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Adoption Of A 17 Years Old Cat Where Reigns A 5 Years Old Kitten?

golondrina

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An elderly lady close to my family died a couple of days ago and no member of her family can adopt her 17 years old female cat. I am considering the possibility of opening my home to her but not sure how my about 4 and a half/five years old cat Sombra would react. Any opinions and advice would be very much appreciated and needed.

Many of you know that Sombra is a sweet and very affectionate kitten but very mischievous with a strong personality.

PS. The 17 years old cat in question has always lived in an apartment as an interior cat so that would make things easier since she would be "an interior cat" with me.
 
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rubysmama

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Condolences on the loss of your family friend. :alright: You're very kind to consider adopting her cat. :hearthrob:

Do you know if the cat is in good health, for her age? I'm just concerned about you having to give her medications, or deal with vet visits, etc.

As for her and Sombra, do you have an area in your home where you could keep the 17 year old at first, so that you could slowly introduce her to Sombra? That's the way to ensure the best chance of them getting along.

You've probably seen these, but in case you haven't, here's the TCS articles on introducing cats:

How To Successfully Introduce Cats: The Ultimate Guide | TheCatSite
Introducing Cats To Cats | TheCatSite
The Multi-cat Household | TheCatSite

Let us know what you decide.
 

di and bob

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You would have to separate them for a while until they accept each other. It will be time consuming but can happen if you read up on cat introductions and follow the advise. Hissing, growling and swatting are all perfectly normal for two females, it may take a while but it CAN happen. I'm sorry for your loss, you are an angel to think of taking this poor scared, confused little girl in. To make her last few years happy would be a blessing for her and you!
 
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golondrina

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Many thanks rubysmama and diandbob from your prompt replies. Yes, I am familiar with the articles on introducing cats which I have read in the past when other members have asked for advice and have now carefully reread those provided by rubysmama.I would certainly keep them in mind if this new adoption takes place.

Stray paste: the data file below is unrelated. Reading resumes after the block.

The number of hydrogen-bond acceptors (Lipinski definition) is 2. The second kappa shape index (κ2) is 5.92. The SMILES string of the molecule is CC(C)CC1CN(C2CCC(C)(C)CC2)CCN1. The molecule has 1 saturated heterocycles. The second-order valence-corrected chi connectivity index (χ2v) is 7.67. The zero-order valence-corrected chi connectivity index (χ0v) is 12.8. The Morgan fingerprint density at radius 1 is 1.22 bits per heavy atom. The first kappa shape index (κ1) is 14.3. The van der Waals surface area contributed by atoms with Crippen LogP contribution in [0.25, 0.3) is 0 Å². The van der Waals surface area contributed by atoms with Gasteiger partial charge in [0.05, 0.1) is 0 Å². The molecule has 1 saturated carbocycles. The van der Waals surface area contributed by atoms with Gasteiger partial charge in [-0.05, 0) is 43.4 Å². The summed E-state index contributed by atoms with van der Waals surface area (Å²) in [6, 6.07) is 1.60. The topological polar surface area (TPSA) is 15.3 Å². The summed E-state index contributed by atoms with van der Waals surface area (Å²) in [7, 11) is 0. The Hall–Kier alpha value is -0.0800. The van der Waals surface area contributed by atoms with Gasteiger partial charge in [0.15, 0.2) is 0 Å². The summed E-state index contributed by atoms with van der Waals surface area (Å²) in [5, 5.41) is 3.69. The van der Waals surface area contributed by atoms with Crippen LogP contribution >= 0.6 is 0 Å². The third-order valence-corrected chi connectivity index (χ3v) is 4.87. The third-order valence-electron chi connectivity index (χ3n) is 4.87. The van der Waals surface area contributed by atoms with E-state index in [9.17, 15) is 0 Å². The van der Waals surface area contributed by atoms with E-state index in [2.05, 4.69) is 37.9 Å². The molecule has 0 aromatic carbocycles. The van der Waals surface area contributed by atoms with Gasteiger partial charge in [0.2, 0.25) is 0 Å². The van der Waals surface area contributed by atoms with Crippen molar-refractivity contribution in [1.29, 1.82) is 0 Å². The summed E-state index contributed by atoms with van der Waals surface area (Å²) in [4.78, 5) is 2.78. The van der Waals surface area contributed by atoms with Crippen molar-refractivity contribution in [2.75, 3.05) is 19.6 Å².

It is the difference in age between Sombra and the considered newcomer that worries me a little. In some ways Sombra still behaves like a young kitten running around at full speeed and jumping all over the place but she has never shown any signs of aggression. She always welcomes new human visitors, it doesn't matter their ages. She is really very gentle, just as my late Cucumella was.

I don't really know much about the considered newcomer who is over 17 years of age except that she is in good health. I have rushed to offer taking her on a trial basis because I knew the family of her deceased mom was considering euthanising her. I haven't wanted to bother them asking too many questions but I will of course when her adoption by me is decided. I will not let them euthanize her no matter what since she is in good health.
 
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ArtNJ

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Activity level is a huge factor in how well cats get along. If the five year old insists on playing with the 17 year old and ignoring all signals of disinterest and anxiety - which is something many active cats do - there could be quite a bit of tension for quite a long while. The guide-process does not guaranty that things go quickly or tension free. At a certain point, you need to put them together and oftentimes there is still quite a bit of stress, sometimes for months.

It could go well. Or not that badly. You never can tell. But its not really an ideal thing to subject a 17 year old too without a safety net of giving the cat back if the introduction is going poorly after a couple weeks. It certainly beats death, if there is no one and no no-kill shelter that can be found, but an only-cat is a better situation for a cat that old.

I'm not too worried about your five year old being unhappy, at least not for long. A 17 year old is not likely to be active enough to bother a younger cat. All the younger cat will need to do to coexist will be to give the older cat space. Beyond the first week or two, any misery will be of the younger cat's creation. Most likely anyway; you never know for sure, cats can be surprising.
 
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catsknowme

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:alright: Condolences on losing your family's friend. Bless you for taking in her cat :angel:

Over the years, I have taken in geriatric cats off the streets. They were in terkirible condition yet recovered well. I liked to use my retired fishing pole toys to keep the elders on my lap or next to me while giving the younger cats a rousing game of "hunt" that includes across the room sprints & spectacular leaps. I try to be vigilant about the younger ones respecting any warning growls. One of my elderly ladies was a beauty of a Himalayan and the other was a gorgeous tiger stripe - I was very blessed that they both liked tiny kittens.
We have sooo many members who can add great advice, too!